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Hey Bear, good suggestions... we have BoD meeting coming up in Feb and will put this in the discussion hopper. 

Last month, the club did a recovery class at Carnegie. We had good turn out and Don & Colin showed recovery essential and more important how to use them. 

And I'm sure there are other trail-related stuff of interest & benefit to members... and we'll see about prioritizing them. 

 

 

As for your HAM study... .i took my exam few months back and did a self study via www.hamstudy.org.

I just spent 30min - hour the couple evenings before my test weekend, and went through _all_ the questions in the pool for technician lic. 

It's an short-term memory exercise: you read the questions, you remember answers, then you regurgitate morning of exam. 

I read about how someone's 12yr kid got the Technician exam on first try and better score than the parents... yup, mostly memorization. 

Not to say there is no value in exams in HAM... but a lot of folks suggest... pass the test first (cram, etc.), then have the license to explore the concepts & world of HAM. 

Also, local HAM club is another great option once to really learn and get the most out of HAM license. 

I agree and this is what 90% of the people do I would say and I just need to suck it up and do the cram.  I just have a hard time memorizing stuff when I don't really know what it is. I.E I have no idea what a 2 meter band is. ;) I will put the meeting in my calendar and will try to attend. its very close to my house so really no excuse.


Concord CA,
2006 LR3 SE with HD
Baja Rack, Gap EAS IID tool, LEDramized 40" light bar and work lights, BFG TA/KO tires, ARB Fridge Freezer, Front Runner Drawers, PowerTank 20lbs Co2 tank, Front Runner Rear Ladder, Traxide duel battery kit. Tactical Rovers Sliders and Rear Bumper

On Instagram @ bear_republic_overland
"waiting for an adventure"

SmugMug https://nclrbear.smugmug.com/

Instagram https://www.instagra...ublic_overland/

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#7
AlysonH

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There are all kinds of requirements for putting on an official class and I think one of them is having certain ratio of general licenses and technician licenses and possibly even a specialized license too. Also I think the class would have to be advertised as public and we'd have to post that somewhere public on a HAM forum or something.

If it was just a hey can someone who knows have a little workshop on how to use the radios, that would be fine assuming those who know have time and desire to do that.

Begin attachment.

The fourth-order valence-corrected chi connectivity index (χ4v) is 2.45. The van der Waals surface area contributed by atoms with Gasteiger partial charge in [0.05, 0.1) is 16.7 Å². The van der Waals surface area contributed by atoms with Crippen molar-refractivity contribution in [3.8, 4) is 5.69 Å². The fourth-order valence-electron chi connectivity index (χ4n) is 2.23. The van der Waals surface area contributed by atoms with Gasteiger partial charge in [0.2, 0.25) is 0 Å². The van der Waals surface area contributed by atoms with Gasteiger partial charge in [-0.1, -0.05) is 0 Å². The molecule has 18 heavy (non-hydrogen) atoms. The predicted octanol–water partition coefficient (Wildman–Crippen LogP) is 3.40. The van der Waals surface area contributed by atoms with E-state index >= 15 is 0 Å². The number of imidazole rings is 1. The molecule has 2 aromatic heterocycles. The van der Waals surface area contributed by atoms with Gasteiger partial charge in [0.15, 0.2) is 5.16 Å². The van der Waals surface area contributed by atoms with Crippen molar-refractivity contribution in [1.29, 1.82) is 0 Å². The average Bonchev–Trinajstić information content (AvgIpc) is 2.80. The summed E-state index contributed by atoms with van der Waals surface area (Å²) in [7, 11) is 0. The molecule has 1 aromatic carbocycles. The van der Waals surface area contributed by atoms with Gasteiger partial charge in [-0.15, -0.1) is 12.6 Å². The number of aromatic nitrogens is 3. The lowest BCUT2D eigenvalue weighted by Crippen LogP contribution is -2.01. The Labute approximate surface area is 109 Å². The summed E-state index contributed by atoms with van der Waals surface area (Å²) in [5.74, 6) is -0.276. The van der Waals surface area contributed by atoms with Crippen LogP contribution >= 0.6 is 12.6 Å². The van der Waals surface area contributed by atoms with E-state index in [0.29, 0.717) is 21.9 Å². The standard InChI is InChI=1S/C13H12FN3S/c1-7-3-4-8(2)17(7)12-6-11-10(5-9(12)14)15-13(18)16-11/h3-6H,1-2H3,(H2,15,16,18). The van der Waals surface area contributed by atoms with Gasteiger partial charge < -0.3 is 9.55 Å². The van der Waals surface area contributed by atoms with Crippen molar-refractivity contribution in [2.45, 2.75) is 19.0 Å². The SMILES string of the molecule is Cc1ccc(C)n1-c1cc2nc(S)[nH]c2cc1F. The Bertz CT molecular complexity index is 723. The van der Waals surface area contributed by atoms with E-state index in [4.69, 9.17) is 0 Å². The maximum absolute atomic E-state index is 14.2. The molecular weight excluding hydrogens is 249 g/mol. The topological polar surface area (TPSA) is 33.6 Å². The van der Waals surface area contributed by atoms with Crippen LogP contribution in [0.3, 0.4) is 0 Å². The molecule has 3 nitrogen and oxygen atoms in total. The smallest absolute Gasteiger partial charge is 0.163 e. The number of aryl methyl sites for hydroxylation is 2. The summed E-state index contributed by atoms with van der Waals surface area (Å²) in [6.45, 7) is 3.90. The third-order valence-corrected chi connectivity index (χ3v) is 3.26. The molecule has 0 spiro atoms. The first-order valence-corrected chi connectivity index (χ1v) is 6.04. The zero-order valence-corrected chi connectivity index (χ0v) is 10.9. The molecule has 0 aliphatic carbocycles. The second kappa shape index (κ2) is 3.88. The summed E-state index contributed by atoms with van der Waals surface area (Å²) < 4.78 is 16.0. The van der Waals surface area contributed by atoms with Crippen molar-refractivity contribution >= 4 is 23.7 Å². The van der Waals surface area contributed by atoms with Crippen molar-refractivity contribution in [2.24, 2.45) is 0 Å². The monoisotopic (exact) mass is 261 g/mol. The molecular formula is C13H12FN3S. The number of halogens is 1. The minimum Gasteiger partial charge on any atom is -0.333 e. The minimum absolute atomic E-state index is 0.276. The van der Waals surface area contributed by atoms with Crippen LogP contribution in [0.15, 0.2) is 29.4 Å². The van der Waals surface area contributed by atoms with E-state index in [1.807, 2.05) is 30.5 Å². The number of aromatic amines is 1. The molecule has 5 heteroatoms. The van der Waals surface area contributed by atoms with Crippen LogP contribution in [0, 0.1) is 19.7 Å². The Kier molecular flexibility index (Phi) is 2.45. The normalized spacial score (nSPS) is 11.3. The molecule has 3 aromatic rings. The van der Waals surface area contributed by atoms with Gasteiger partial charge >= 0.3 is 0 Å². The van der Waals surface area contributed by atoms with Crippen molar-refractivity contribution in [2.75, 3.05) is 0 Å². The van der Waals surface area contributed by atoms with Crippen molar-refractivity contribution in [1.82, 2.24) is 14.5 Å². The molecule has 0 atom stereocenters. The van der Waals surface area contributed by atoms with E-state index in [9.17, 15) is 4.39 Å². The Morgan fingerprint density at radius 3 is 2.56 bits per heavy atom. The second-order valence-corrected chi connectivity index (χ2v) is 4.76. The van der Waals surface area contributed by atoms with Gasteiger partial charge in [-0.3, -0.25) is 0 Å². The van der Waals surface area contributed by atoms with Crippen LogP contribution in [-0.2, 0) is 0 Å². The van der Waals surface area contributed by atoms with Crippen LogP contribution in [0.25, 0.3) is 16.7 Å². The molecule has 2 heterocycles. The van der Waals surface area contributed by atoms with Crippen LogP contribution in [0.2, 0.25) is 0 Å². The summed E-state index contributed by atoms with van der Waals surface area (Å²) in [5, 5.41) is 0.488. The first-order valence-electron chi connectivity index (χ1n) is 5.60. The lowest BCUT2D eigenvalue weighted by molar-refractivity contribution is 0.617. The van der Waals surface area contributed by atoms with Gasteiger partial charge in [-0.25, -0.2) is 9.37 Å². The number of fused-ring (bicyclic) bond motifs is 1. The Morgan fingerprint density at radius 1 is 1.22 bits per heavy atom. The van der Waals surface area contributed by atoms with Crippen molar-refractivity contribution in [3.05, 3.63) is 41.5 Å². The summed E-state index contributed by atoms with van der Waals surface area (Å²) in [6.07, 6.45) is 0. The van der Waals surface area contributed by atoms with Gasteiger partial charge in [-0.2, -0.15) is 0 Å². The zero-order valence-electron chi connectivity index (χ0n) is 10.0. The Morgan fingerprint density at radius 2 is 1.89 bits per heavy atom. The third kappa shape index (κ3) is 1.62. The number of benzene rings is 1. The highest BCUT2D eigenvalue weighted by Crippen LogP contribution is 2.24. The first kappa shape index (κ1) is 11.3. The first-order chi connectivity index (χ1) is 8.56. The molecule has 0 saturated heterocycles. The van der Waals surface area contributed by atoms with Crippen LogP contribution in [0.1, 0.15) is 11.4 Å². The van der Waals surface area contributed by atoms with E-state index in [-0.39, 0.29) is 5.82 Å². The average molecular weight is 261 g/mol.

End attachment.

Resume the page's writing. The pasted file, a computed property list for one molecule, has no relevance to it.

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#8
Phil.

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i think the sponsors of those ham cram classes are already well setup with the venue, powerpoints, etc. and yes it's just about studying the answers. i finally got around to doing one last year. they're only requirement was to do a sample test. once not necessarily more than that. then as they were getting set up, they had us do a printed out test just to be sure. but they really just clicked thru a ppt that showed the answers. there was an easy to figure out code at the lower corner that told you the answer. often times they'd tell you the answer without really explaining why and a lot of the folks (esp the non-technical) were asking to slow the pace down. that worked for like the next question or two then they had to click thru the rest of the questions. they showed us all possible questions and answers. i hadn't seen a lot of this stuff since my undergrad days. they said it was 100% pass rate for anyone taking the exam and i coulda sworn i was headed towards being the first. but i only got two wrong. whew!

 

the alternative mentioned above (how the club uses ham, etc.) sounds similar to the "hands-on" class i heard them mention. i like that idea. i still haven't bought a radio. haha


Edited by Phil., 27 January 2017 - 01:44 PM.

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#9
lithium1330

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I agree and this is what 90% of the people do I would say and I just need to suck it up and do the cram.  I just have a hard time memorizing stuff when I don't really know what it is. I.E I have no idea what a 2 meter band is. ;) I will put the meeting in my calendar and will try to attend. its very close to my house so really no excuse.

 

I hear ya. I too have horrible, terrible memory. Just ask my girlfriend. (I surprise myself everyday when I am able to find my way to the office/work). 

Anyways, I think you're making this difficult by trying to dissect the subject.

Think of it like Land Rovers... Jeremy Clarkson (Top Gear/Grand Tour) once called Land Rovers "the most unreliable car in the world is the most reliable car in the world"